On July 20, 2012--the 43rd anniversary of the Apollo 11 moon landing--a supply spacecraft bound for the International Space Station lifted off from Japan, carrying with it a telescope system designed by Starizona and featuring our HyperStar lens. The telescope will be mounted in the Destiny module of the ISS and will be pointed back down at the Earth to capture images as part of the ISERV program.
The HyperStar lens is the keystone of a high-speed imaging system used by many astrophotographers around the world. The HyperStar converts a standard Schmidt-Cassegrain telescope (SCT) into a very high-speed, wide-field imaging system, allowing much shorter exposures of deep-sky objects than are required by other telescope designs. The optical design of the HyperStar lens provides excellent image quality over a large field of view.
These features make the HyperStar system an ideal choice for the ISERV mission. ISERV seeks to provide data for disaster analysis and environmental studies, for example to developing countries that cannot acquire the images needed to make post-disaster assessments. The ISERV telescope will be mounted in the WORF (Window Observation Research Facility) in the Destiny module of the ISS. The WORF is an Earth-facing optical-quality window used for making observations of our home planet.
To fit the size restrictions of the WORF payload bay, Starizona customized a Celestron CPC-925 telescope with shorter fork arms from a CPC-800. The 9.25" telescope uses the HyperStar lens to operate at a fast f/2.3 focal ratio. A Canon EOS 7D digital SLR is mounted on the HyperStar lens to capture images. The large sensor, small pixels, and fast shutter speed of the EOS 7D made it a perfect match. The resulting system has a resolution of 10 feet per pixel, but gives a field of view 10 miles x 7 miles in size. The fast shutter speed is needed to capture sharp images at high resolution while moving at more than 17,000 miles per hour aboard the space station.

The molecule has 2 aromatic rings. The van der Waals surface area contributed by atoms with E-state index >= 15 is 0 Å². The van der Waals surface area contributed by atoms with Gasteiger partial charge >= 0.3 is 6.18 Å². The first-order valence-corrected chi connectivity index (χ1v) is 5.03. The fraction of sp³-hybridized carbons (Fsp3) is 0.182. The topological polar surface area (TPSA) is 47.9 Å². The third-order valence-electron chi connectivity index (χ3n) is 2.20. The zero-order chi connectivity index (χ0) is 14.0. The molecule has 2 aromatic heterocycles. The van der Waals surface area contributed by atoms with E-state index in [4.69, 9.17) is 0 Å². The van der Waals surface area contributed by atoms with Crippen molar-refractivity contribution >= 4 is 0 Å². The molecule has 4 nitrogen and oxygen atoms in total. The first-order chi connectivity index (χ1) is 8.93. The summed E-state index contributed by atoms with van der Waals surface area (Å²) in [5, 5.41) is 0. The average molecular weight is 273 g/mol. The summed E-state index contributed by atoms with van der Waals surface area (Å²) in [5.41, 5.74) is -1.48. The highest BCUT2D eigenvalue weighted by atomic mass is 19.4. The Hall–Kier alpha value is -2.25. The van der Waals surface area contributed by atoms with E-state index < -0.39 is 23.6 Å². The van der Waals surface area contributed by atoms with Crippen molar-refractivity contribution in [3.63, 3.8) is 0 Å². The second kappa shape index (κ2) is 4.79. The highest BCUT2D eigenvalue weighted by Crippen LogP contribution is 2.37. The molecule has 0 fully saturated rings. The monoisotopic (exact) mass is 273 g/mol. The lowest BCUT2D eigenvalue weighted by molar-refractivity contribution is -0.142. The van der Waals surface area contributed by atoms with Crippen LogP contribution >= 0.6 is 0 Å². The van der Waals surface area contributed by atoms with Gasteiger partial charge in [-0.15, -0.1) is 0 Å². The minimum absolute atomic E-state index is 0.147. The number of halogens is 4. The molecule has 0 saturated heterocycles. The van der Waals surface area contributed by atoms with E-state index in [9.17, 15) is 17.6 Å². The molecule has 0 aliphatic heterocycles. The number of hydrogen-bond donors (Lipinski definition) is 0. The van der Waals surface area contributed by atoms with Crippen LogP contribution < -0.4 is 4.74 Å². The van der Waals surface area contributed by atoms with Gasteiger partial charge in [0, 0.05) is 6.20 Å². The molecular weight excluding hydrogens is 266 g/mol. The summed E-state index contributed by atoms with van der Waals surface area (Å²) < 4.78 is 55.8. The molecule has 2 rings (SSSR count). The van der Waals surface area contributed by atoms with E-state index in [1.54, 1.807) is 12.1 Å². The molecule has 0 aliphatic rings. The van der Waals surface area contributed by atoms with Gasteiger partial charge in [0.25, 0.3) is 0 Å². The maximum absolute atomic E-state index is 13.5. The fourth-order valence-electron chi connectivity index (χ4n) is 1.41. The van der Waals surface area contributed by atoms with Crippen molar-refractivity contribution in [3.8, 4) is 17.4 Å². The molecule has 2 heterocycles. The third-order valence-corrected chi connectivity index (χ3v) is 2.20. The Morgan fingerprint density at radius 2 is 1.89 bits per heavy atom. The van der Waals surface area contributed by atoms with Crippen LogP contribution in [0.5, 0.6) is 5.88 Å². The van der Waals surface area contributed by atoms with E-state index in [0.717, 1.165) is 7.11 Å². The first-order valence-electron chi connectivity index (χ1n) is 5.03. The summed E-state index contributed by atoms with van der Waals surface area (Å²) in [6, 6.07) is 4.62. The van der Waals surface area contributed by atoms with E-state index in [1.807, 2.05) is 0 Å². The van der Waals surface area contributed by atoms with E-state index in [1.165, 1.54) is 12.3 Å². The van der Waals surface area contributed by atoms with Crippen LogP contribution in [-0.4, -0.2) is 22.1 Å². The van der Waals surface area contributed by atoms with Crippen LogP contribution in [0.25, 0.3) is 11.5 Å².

The Starizona crew--Steve, Scott, Donna and Dean--with the modified CPC-925 telescope, Starizona HyperStar lens, Canon EOS 7D, and Starizona MicroTouch autofocuser that are now headed for the ISS. The second scope is the duplicate version that NASA will keep on the ground for tests and reference.
To reach its new home, the ISERV telescope was loaded aboard the Japanese HTV3 transfer vehicle with other supplies bound for the ISS. The HTV3, called Kounotori ("White Stork"), can carry 13,000 pounds of supplies into low-Earth orbit. The HTV3 was placed aboard an HII-B rocket at the Tanegashima Space Center in the Osumi Islands of southern Japan.
The HTV3 transfer vehicle being prepared in Japan
On the morning of July 21st, 2012--the evening of July 20th in the US--the 185-foot-tall HII-B rocket lifted off into rainy skies. Within seconds the rocket disappeared into the low cloud deck. Despite the weather, the launch went perfectly. The HII-B's four solid rocket boosters burned for the first 2 minutes of the flight before being jettisoned. The first-stage liquid engines continued burning for about 4 more minutes. 3 minutes 40 seconds into the flight, the payload fairing that surrounds the HTV3 was jettisoned. At this point the rocket was already 74 miles high and traveling 6400 miles per hour. After main engine cutoff, about 6 minutes into the flight, the stages separated and seconds later the second-stage liquid engines fired. These engines burned for 8 minutes, taking the payload into Earth orbit. At second-stage engine cutoff, the rocket was traveling 17,000 miles per hour at an altitude of 178 miles, 2300 miles southeast of the launch site. 15 minutes after takeoff, the HTV3 separated from the rocket and was in orbit. The rest of the rocket's second stage continued to make a single orbit and 90 minutes later the engines were fired one last time to deorbit the rocket safely into the south Pacific. Meanwhile the HTV3 continued circling Earth.
On July 27th, the HTV3 will dock with the ISS and deliver its payload, including the HyperStar-equipped telescope. The telescope will be installed in the WORF where it will be remotely controlled by scientists on Earth. Custom software will control the movements of the CPC mount, and the Starizona MicroTouch autofocuser will be used to focus the telescope. The first images should be coming down from the ISS within a few months. Watch Starizona.com for updates!
Starizona would like to thank everyone who has helped make this project possible, but special thanks are due to Dick Buchroeder, Kent Patterson, and William Meredith.